6. Forostar

    Forostar Ancient Mariner

    Lack of creativity and inspiration. Laziness. Enough money. No lack of anything. No real drive to make anything new when responses to old material is ten times better than to new songs. Maiden may also have better response to old songs but the difference with the recent isn't that appalling.

    *On the other hand: they still dared to work with Lou Reed and were not afraid for negative reactions.
  7. 425

    425 Starblind

    @The Flash: That's not a bad point. Normally, given their ages, I would give them two more, but then given the speed they work... It doesn't sound unlikely that this will be it.

    Actually, the cool thing they have been doing in 2012 is taking control of their whole business. I'm not sure how many people are actually interested in the business aspects of bands, but I sometimes am. In addition to establishing the Orion Music + More festival, which will become an annual thing, Metallica launched their own record label this year, Blackened Recordings. Somehow, back in 1994, they negotiated their contract with Warner to stipulate that on November 30, 2012, ownership of all master recordings would revert to Metallica. Anyone who knows about the music industry knows that that is a pretty rare thing for a band to do.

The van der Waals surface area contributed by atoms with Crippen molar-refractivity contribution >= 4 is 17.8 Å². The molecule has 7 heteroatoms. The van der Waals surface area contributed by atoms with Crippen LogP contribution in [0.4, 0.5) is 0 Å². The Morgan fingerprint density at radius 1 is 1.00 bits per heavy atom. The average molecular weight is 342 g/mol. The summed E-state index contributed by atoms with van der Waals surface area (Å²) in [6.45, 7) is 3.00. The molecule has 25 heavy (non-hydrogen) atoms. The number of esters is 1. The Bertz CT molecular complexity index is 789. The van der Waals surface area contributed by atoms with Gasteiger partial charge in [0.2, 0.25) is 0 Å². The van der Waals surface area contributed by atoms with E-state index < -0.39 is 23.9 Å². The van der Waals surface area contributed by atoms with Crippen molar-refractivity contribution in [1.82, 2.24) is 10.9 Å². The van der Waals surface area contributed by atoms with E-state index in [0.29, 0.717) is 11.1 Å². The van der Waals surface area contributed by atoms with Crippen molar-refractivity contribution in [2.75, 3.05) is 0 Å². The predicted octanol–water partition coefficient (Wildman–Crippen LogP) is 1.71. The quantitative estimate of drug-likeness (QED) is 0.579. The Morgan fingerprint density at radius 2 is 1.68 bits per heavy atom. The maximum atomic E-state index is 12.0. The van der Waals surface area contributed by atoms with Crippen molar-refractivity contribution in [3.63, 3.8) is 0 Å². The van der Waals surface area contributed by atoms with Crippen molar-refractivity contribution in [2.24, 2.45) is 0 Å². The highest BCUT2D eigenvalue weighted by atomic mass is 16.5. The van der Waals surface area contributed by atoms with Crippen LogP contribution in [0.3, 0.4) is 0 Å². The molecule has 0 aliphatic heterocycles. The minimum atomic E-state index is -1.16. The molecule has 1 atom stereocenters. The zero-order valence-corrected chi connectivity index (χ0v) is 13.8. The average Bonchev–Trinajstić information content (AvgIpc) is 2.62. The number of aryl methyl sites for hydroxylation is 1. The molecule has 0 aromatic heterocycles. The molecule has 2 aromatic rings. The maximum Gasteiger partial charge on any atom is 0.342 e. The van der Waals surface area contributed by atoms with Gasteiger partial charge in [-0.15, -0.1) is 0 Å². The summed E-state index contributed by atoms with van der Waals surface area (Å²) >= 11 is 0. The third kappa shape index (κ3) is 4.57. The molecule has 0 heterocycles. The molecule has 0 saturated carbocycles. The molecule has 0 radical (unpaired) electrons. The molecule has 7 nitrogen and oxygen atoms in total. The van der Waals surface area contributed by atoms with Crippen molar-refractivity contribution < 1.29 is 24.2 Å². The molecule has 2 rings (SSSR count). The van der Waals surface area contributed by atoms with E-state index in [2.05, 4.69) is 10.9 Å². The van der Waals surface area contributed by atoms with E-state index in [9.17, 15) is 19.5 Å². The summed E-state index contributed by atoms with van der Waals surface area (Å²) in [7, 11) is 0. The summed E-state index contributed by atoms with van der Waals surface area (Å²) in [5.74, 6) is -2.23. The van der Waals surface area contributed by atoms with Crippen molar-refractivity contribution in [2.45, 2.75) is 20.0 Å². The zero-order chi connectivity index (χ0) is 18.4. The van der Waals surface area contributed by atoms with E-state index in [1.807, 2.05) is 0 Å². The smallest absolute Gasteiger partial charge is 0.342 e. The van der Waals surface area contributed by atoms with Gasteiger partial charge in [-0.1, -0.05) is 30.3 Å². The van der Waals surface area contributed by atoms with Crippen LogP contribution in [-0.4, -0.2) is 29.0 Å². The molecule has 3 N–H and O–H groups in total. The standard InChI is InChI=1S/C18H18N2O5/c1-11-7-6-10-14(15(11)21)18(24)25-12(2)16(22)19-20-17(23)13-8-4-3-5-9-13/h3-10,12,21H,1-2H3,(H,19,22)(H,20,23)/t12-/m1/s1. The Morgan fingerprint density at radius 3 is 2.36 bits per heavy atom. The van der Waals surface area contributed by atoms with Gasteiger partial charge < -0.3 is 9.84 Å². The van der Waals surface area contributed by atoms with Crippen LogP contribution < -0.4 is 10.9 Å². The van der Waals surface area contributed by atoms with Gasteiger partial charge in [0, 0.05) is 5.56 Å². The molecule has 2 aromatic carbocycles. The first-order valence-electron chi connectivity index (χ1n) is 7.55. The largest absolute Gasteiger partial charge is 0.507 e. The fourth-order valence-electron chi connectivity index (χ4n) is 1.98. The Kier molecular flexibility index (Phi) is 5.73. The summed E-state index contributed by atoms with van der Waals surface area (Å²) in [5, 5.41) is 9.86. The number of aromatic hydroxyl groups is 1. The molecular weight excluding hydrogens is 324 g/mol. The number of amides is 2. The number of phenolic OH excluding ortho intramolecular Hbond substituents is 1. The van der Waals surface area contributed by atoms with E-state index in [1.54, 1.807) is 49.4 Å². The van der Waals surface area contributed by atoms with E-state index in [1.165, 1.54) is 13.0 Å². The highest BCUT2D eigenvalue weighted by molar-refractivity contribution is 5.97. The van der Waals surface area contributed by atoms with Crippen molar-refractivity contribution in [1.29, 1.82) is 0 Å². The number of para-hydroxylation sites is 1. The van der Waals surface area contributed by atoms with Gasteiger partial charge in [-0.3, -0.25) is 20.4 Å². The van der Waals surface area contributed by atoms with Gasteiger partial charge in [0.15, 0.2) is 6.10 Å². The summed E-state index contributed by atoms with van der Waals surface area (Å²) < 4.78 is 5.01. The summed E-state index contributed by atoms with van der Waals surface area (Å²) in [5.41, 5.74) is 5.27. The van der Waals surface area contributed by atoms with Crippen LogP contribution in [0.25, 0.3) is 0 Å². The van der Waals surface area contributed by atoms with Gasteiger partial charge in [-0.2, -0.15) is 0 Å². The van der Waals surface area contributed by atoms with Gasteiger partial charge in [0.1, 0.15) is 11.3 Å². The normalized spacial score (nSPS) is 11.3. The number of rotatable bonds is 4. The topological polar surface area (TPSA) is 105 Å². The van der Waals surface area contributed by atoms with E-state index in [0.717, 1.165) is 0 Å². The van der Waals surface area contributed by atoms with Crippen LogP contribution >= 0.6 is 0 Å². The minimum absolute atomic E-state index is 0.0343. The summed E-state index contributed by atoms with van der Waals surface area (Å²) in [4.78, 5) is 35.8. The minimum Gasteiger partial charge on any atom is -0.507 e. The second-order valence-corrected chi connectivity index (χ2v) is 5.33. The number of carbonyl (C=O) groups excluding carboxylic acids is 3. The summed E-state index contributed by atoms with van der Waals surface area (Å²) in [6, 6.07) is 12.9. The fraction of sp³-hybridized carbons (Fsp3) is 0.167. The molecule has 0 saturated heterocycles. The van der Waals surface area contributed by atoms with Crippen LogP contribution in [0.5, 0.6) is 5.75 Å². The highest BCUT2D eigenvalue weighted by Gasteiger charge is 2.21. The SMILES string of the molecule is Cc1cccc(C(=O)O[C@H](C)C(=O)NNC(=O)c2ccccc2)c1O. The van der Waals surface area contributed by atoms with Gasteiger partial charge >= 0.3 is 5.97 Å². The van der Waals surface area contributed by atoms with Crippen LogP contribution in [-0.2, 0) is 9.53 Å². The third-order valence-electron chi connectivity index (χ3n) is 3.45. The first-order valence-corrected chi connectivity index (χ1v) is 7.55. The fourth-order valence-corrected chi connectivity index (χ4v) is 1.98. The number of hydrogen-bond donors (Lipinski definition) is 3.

In truth, I may be more excited to see what they do at Orion this year than for a new album. I mean, last year they did both Ride the Lightning and the Black Album in their entirety. I have my fingers crossed for ...And Justice for All.
  8. SixesAlltheway

    SixesAlltheway (slow heavy metal music playing)